Privacy, Moglen, @ioerror, #rp12

Privacy, Moglen, @ioerror, #rp12

I gave a talk with Jacob Appelbaum at last week’s Re:publica conference in Berlin.

It seems it had fallen to us to break a little bad news. Here it is.

- We are not progressing from a primitive era of centralized social media to an emerging era of decentralized social media, the reverse is happening.

- Surveillance and control of users is not some sort of unintended consequence of social media platforms, it is the reason they exist.

- Privacy is not simply a consumer choice, it is a matter of power and privilege.

Earlier at Re:publica, Eben Moglen, the brilliant and tireless legal council of the Free Software Foundation and founder of the FreedomBox Foundation, gave a characteristically excellent speech.

However, in his enthusiasm, he makes makes a claim that seems very wrong.

Moglen, claims that Facebook’s days as a dominant platform are numbered, because we will soon have decentralized social platforms, based on projects such as FreedomBox, users will operate their own federated platforms and form collective social platforms based on their own hardware, retain control of their own data, etc.

I can understand and share Moglen’s enthusiasm for such a vision, however this is not the observable history of our communications platforms, not the obvious direction they seem to be headed, and there is no clear reason to believe this will change.

The trajectory that Moglen is using has centralized social media as the starting point and distributed social media as the place we are moving toward. But in actual fact, distributed social media is where we started, and centralized platforms are where we have arrived.

The Internet is a distributed social media platform. The classic internet platforms that existed before the commercialization of the web provided all the features of modern social media monopolies.

Platforms like Usenet, Email, IRC and Finger allowed us to do everything we do now with Facebook and friends. We could post status updates, share pictures, send messages, etc. Yet, these platforms have been more or less abandoned. So the question we need to address is not so much how we can invent a distributed social platform, but how and why we started from a fully distributed social platform and replaced it with centralized social media monopolies.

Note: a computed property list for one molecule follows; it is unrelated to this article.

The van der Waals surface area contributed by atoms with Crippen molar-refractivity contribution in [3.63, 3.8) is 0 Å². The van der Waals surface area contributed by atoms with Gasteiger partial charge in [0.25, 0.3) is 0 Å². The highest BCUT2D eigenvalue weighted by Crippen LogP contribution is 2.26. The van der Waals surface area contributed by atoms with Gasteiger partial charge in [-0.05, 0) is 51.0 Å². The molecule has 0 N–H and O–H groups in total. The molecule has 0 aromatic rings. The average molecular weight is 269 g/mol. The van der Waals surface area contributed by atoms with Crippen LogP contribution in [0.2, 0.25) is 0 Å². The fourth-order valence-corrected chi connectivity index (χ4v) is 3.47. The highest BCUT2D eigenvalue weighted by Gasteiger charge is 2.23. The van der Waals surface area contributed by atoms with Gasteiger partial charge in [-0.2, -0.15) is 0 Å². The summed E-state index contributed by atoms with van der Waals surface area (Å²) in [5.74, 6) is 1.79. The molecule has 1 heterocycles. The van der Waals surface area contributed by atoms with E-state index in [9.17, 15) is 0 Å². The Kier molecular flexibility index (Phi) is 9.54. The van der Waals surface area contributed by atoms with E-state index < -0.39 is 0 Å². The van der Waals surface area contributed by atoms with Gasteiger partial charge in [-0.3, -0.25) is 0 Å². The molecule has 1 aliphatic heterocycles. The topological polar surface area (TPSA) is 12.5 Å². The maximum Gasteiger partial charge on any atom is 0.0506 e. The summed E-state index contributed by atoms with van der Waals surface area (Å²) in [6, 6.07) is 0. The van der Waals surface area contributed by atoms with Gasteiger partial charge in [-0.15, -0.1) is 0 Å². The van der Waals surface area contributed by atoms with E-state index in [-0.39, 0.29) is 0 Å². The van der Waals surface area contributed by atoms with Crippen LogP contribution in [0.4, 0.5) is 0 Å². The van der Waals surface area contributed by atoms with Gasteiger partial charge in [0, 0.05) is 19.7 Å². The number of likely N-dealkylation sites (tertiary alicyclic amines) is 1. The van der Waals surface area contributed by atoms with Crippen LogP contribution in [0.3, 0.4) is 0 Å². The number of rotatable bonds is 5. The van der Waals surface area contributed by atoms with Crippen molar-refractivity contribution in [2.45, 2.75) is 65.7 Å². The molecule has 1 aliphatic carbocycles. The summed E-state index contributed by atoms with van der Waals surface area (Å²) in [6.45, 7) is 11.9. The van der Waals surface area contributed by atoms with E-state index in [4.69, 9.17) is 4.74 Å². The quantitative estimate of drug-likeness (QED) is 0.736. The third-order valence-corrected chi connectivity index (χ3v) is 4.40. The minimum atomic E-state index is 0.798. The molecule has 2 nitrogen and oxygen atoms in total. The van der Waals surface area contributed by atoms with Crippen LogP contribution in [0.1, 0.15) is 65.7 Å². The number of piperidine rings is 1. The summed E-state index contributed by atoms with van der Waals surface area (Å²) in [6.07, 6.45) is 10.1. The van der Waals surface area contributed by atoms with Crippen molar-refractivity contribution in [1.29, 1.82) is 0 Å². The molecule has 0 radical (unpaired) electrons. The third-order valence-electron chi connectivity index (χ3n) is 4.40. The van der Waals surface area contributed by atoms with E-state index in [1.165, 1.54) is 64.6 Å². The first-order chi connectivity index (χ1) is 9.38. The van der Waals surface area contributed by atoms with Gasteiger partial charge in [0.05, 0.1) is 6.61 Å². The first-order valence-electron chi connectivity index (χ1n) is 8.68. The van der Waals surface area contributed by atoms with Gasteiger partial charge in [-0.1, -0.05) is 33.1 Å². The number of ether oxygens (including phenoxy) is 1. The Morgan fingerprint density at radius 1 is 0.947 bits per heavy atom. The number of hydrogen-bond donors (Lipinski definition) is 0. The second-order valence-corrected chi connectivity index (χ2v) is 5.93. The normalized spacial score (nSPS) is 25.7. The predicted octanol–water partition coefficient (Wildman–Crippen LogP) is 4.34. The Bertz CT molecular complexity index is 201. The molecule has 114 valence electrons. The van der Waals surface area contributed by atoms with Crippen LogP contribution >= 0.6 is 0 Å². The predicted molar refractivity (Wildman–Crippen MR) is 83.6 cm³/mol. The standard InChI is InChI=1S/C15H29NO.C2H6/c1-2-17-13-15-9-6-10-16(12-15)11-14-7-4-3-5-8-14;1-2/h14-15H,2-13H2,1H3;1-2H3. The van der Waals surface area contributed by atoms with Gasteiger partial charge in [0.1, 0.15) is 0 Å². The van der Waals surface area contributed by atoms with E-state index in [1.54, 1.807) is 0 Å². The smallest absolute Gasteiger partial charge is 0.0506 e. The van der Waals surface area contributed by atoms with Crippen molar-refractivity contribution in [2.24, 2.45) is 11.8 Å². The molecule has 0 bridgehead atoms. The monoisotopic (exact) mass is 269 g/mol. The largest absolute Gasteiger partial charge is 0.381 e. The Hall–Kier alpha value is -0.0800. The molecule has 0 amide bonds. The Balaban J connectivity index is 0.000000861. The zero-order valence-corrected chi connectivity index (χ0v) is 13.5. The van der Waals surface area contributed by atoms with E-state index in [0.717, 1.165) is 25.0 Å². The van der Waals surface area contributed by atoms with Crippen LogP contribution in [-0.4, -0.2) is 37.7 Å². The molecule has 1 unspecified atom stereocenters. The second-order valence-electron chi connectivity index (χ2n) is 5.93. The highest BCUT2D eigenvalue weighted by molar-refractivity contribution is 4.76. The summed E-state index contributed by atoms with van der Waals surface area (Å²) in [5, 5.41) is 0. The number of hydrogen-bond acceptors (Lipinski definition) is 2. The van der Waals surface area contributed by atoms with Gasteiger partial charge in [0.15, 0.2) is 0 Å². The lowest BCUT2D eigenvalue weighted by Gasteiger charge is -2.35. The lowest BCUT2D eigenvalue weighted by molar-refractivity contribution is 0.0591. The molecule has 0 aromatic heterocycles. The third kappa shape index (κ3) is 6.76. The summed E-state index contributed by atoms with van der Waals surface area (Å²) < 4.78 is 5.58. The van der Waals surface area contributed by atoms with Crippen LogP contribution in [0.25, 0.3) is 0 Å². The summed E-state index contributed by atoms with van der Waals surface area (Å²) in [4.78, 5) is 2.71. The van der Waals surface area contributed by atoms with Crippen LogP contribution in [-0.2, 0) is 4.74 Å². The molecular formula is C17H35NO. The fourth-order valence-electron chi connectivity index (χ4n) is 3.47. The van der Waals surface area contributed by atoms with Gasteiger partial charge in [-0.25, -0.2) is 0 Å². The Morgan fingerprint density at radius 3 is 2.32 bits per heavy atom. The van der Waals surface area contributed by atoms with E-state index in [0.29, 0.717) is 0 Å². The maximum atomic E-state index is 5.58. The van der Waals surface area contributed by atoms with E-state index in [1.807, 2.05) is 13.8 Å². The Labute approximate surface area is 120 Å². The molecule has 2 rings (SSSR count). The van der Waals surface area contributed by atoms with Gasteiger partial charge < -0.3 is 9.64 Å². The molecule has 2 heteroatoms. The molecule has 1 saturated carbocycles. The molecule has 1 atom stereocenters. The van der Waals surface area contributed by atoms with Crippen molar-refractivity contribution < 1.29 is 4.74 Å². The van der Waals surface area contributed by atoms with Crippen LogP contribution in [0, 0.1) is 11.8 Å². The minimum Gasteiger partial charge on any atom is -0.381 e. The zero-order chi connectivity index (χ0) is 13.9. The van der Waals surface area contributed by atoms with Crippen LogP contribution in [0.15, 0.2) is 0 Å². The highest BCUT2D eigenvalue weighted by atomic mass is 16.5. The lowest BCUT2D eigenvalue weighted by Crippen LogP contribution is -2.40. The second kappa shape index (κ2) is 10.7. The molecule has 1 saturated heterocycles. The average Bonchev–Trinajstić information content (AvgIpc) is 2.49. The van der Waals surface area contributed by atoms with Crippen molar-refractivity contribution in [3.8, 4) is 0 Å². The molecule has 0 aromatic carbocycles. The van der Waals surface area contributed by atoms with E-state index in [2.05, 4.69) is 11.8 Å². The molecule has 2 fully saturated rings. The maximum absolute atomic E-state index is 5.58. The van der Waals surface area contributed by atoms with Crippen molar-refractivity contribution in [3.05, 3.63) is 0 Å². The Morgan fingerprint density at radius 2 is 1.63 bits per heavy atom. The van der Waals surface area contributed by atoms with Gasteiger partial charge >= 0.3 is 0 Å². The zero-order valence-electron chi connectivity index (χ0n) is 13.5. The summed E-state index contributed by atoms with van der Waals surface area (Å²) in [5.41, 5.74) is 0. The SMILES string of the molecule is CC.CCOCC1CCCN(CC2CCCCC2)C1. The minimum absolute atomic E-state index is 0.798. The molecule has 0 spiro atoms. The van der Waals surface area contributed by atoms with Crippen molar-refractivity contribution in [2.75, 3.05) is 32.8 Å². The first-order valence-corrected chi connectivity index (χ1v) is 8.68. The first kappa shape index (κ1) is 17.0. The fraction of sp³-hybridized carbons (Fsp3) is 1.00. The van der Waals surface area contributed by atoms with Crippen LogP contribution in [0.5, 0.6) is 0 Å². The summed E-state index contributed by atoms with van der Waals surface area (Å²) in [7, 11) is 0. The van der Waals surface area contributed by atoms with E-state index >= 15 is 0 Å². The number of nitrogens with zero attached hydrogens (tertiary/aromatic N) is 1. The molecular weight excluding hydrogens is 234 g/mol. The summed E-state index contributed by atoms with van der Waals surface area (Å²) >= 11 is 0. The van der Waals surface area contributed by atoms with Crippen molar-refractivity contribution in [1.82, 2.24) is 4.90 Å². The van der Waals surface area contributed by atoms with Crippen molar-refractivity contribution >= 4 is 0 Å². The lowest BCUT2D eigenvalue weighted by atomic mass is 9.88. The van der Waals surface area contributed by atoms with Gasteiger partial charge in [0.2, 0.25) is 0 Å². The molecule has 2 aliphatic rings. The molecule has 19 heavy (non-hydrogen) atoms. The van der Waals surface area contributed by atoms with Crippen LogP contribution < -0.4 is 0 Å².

The answer is quite simple. The early internet was not significantly capitalist funded, the change in application topology came along with commercialization, and it is a consequence of the business models required by capitalist investors to capture profit.

The business model of social media platforms is surveillance and behavioral control. The internet’s original protocols and architecture made surveillance and behavioral control more difficult. Once capital became the dominant source of financing it directed investment toward centralized platforms, which are better at providing such surveillance and control, the original platforms were starved of financing. The centralized platforms grew and the decentralized platforms submerged beneath the rising tides of the capitalist web.

This is nothing new. This was the same business model that capital devised for media in general, such as network television. The customer of network television is not the viewer, rather the viewer is the product, the “audience commodity.” The real customer is the advertisers and lobby groups that want to control this audience.

Network Television didn’t provide the surveillance part, so advertisers needed to employ market research and ratings firms such as Nielson for that bit. This was a major advantage of social media, richer data from better surveillance allowed for more effective behavioral control than ever before possible, using tracking, targeting, machine learning, behavioral retargeting, among many techniques made possible by the deep pool of data companies like Facebook and Google have available.

This is not a choice that capitalist made, this is the only way that profit-driven organizations can provide a public good like a communication platform. Capitalist investors must capture profit or lose their capital. If their platforms can not capture profit, they vanish.

So, if capitalism can not fund free, federated social platforms, what will? For Moglen’s optimistic trajectory to pan out, this implies that funds can come from the public sector, or from volunteers/donations etc? But if these sectors where capable of turning the tide on social media monopolies, wouldn’t they have already done so? After all, the internet started out as a decentralized platform, so it’s not like they had to play catch-up, they had a significant head start. Yet, you could fill many a curio case with technologies dreamed up and abandoned because they could not be sustained without financing.